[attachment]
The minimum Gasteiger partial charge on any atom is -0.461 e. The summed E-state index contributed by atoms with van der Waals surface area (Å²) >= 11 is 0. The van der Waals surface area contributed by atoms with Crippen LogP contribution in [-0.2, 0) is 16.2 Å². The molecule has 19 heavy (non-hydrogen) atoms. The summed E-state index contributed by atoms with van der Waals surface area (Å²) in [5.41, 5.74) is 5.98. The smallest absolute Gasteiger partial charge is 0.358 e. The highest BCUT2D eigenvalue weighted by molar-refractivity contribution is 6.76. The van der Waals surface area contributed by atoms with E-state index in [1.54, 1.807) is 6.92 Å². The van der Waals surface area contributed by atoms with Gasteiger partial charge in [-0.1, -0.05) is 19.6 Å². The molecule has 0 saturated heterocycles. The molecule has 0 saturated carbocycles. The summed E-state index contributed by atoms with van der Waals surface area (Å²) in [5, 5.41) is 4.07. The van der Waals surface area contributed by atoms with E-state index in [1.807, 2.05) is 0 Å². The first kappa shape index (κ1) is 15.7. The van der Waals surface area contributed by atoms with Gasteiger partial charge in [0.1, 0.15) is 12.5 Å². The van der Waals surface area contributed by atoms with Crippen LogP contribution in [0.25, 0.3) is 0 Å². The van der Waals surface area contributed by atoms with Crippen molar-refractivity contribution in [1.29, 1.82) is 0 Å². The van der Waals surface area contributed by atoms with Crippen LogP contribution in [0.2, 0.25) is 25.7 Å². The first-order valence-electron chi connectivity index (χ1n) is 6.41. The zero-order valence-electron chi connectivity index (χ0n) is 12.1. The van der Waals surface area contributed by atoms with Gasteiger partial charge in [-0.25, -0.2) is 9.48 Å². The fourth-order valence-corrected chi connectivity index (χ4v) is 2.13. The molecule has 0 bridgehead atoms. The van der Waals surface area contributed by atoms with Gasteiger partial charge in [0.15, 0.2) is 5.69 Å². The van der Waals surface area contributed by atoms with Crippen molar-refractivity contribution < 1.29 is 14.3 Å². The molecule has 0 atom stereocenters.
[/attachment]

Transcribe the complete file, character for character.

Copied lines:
The minimum Gasteiger partial charge on any atom is -0.461 e. The summed E-state index contributed by atoms with van der Waals surface area (Å²) >= 11 is 0. The van der Waals surface area contributed by atoms with Crippen LogP contribution in [-0.2, 0) is 16.2 Å². The molecule has 19 heavy (non-hydrogen) atoms. The summed E-state index contributed by atoms with van der Waals surface area (Å²) in [5.41, 5.74) is 5.98. The smallest absolute Gasteiger partial charge is 0.358 e. The highest BCUT2D eigenvalue weighted by molar-refractivity contribution is 6.76. The van der Waals surface area contributed by atoms with E-state index in [1.54, 1.807) is 6.92 Å². The van der Waals surface area contributed by atoms with Gasteiger partial charge in [-0.1, -0.05) is 19.6 Å². The molecule has 0 saturated heterocycles. The molecule has 0 saturated carbocycles. The summed E-state index contributed by atoms with van der Waals surface area (Å²) in [5, 5.41) is 4.07. The van der Waals surface area contributed by atoms with E-state index in [1.807, 2.05) is 0 Å². The first kappa shape index (κ1) is 15.7. The van der Waals surface area contributed by atoms with Gasteiger partial charge in [0.1, 0.15) is 12.5 Å². The van der Waals surface area contributed by atoms with Crippen LogP contribution in [0.25, 0.3) is 0 Å². The van der Waals surface area contributed by atoms with Crippen molar-refractivity contribution in [1.29, 1.82) is 0 Å². The van der Waals surface area contributed by atoms with Crippen LogP contribution in [0.2, 0.25) is 25.7 Å². The first-order valence-electron chi connectivity index (χ1n) is 6.41. The zero-order valence-electron chi connectivity index (χ0n) is 12.1. The van der Waals surface area contributed by atoms with Gasteiger partial charge in [-0.25, -0.2) is 9.48 Å². The fourth-order valence-corrected chi connectivity index (χ4v) is 2.13. The molecule has 0 bridgehead atoms. The van der Waals surface area contributed by atoms with Gasteiger partial charge in [0.15, 0.2) is 5.69 Å². The van der Waals surface area contributed by atoms with Crippen molar-refractivity contribution < 1.29 is 14.3 Å². The molecule has 0 atom stereocenters.